One of the latest ideas that I heard for securing a few more square inches of Christ’s kingdom sounds absolutely crazy. The plan is to take a thousand minimum security prisoners from a prison in Louisiana and move them into Angola Prison, a maximum security prison once known as the bloodiest prison in the South. Once inside Angola, the warden aims to connect these fledgling criminals with seasoned murderers, rapists, and armed robbers for sustained mentoring. After successfully completing the mentoring program, the minimum security prisoners will then return to life outside prison. The warden hopes through this strategy to see significant transformation in the city of New Orleans and other blighted and broken places. Warden Cain is fond of noting that today Angola has as many gangs as any other prison, “but now the gang leaders are all pastors.” He hopes to see these reborn gang members “sent” from the prison, taking their new kingdom affiliation (and habits) with them, transforming the ethos of their neighbourhoods.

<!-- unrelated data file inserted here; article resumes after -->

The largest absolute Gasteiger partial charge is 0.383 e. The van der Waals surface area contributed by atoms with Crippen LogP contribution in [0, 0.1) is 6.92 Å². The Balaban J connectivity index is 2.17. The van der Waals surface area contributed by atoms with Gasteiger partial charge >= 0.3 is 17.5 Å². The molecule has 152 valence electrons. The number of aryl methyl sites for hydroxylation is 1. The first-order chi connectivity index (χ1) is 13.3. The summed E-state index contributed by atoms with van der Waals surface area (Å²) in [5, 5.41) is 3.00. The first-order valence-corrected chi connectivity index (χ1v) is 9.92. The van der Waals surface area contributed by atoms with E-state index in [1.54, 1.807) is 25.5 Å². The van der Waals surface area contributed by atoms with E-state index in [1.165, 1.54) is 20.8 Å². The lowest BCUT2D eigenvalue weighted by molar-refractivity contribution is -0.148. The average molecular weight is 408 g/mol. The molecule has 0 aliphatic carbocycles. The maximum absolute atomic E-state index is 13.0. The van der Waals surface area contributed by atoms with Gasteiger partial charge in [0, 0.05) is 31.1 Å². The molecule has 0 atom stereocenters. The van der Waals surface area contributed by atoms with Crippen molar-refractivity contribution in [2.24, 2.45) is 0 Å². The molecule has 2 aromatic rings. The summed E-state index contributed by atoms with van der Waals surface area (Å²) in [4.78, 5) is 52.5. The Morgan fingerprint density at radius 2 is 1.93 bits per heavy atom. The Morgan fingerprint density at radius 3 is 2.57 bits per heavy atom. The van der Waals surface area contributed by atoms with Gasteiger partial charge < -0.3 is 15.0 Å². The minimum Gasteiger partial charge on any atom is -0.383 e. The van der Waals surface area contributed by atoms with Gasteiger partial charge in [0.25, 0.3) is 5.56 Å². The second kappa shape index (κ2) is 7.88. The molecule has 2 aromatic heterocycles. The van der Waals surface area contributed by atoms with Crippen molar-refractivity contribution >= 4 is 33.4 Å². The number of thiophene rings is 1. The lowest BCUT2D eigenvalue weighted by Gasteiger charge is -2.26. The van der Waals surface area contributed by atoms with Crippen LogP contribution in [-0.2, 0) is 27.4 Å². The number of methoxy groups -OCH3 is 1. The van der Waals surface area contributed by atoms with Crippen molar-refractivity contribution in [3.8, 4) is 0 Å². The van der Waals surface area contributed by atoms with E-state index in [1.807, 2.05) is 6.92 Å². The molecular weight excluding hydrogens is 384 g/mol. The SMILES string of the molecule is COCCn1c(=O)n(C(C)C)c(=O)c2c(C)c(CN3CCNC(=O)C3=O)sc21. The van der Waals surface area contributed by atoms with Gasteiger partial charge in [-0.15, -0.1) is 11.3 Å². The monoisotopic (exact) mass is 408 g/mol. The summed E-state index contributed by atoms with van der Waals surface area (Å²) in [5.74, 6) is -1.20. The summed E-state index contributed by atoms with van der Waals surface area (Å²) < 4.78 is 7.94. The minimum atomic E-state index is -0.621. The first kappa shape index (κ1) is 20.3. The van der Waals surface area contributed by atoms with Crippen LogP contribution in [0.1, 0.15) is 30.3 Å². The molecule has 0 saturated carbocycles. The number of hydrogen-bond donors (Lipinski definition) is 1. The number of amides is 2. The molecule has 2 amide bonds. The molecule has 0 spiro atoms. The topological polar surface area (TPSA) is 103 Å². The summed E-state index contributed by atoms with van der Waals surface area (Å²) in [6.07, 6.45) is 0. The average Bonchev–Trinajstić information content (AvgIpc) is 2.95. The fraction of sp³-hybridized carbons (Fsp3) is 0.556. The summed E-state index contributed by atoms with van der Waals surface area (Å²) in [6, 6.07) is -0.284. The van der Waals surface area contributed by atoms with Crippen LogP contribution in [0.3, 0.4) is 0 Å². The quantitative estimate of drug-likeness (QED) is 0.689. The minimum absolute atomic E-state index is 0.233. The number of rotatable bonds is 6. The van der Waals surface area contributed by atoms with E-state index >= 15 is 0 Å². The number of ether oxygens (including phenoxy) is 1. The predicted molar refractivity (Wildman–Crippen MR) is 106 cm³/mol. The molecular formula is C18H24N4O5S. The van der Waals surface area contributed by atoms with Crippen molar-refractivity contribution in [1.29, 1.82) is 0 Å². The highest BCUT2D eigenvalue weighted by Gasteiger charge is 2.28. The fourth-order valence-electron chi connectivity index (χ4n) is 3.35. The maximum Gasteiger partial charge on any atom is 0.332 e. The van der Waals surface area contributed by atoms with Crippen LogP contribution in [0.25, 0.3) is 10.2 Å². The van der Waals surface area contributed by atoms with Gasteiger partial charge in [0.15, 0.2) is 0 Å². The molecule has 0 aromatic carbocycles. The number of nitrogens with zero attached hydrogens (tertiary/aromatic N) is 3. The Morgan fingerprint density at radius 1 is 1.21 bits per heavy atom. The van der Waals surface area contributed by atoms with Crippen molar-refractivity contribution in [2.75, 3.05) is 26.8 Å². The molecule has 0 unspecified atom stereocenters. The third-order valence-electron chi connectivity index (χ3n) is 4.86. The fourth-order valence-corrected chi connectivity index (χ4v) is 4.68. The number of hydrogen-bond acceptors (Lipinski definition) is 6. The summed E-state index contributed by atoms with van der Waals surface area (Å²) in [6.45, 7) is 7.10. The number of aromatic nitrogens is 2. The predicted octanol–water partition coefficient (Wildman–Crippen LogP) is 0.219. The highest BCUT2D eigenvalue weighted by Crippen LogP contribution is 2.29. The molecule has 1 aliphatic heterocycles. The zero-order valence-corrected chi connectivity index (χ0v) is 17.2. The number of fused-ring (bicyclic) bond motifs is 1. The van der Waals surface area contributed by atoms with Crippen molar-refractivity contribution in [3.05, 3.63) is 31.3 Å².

This tactic would sound absolutely insane if you didn’t know a little something about what has happened at Angola Prison. Prior to changes there, life in Angola, the home to more than 5000 maximum security inmates—most of whom would die in prison—was nasty, brutish, and violent. One inmate, looking back, told me, “This place was completely hedonistic; it was the survival of the fittest.” In 1971, the American Bar Association described the conditions at Angola as “medieval, squalid and horrifying.” A book recalling the 1960s and 1970s, for example, estimated that twenty-five percent of the population was in some sort of coercive sexual relationship. Angola was hell.